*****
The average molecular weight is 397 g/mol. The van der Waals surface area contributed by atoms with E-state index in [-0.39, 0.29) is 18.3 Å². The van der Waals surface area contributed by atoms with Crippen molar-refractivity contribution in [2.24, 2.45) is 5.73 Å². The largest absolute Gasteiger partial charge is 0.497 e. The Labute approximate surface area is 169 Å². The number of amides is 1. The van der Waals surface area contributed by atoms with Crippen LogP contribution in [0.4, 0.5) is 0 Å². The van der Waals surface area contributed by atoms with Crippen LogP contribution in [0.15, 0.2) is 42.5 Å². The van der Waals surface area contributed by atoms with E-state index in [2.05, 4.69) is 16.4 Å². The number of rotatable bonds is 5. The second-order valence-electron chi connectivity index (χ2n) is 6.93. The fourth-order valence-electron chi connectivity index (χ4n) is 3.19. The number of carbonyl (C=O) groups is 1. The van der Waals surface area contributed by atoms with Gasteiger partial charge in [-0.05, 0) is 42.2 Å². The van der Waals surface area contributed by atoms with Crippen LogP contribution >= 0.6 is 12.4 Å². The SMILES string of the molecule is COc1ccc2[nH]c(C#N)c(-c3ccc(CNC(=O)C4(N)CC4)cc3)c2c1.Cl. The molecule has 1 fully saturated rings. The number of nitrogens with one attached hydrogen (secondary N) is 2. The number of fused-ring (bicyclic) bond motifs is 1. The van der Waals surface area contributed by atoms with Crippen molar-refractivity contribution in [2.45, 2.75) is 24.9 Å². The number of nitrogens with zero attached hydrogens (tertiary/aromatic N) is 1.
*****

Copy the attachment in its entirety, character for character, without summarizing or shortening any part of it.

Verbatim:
The average molecular weight is 397 g/mol. The van der Waals surface area contributed by atoms with E-state index in [-0.39, 0.29) is 18.3 Å². The van der Waals surface area contributed by atoms with Crippen molar-refractivity contribution in [2.24, 2.45) is 5.73 Å². The largest absolute Gasteiger partial charge is 0.497 e. The Labute approximate surface area is 169 Å². The number of amides is 1. The van der Waals surface area contributed by atoms with Crippen LogP contribution in [0.4, 0.5) is 0 Å². The van der Waals surface area contributed by atoms with Crippen LogP contribution in [0.15, 0.2) is 42.5 Å². The van der Waals surface area contributed by atoms with E-state index in [2.05, 4.69) is 16.4 Å². The number of rotatable bonds is 5. The second-order valence-electron chi connectivity index (χ2n) is 6.93. The fourth-order valence-electron chi connectivity index (χ4n) is 3.19. The number of carbonyl (C=O) groups is 1. The van der Waals surface area contributed by atoms with Gasteiger partial charge in [-0.05, 0) is 42.2 Å². The van der Waals surface area contributed by atoms with Crippen LogP contribution >= 0.6 is 12.4 Å². The SMILES string of the molecule is COc1ccc2[nH]c(C#N)c(-c3ccc(CNC(=O)C4(N)CC4)cc3)c2c1.Cl. The molecule has 1 fully saturated rings. The number of nitrogens with one attached hydrogen (secondary N) is 2. The number of fused-ring (bicyclic) bond motifs is 1. The van der Waals surface area contributed by atoms with Crippen molar-refractivity contribution in [2.45, 2.75) is 24.9 Å². The number of nitrogens with zero attached hydrogens (tertiary/aromatic N) is 1.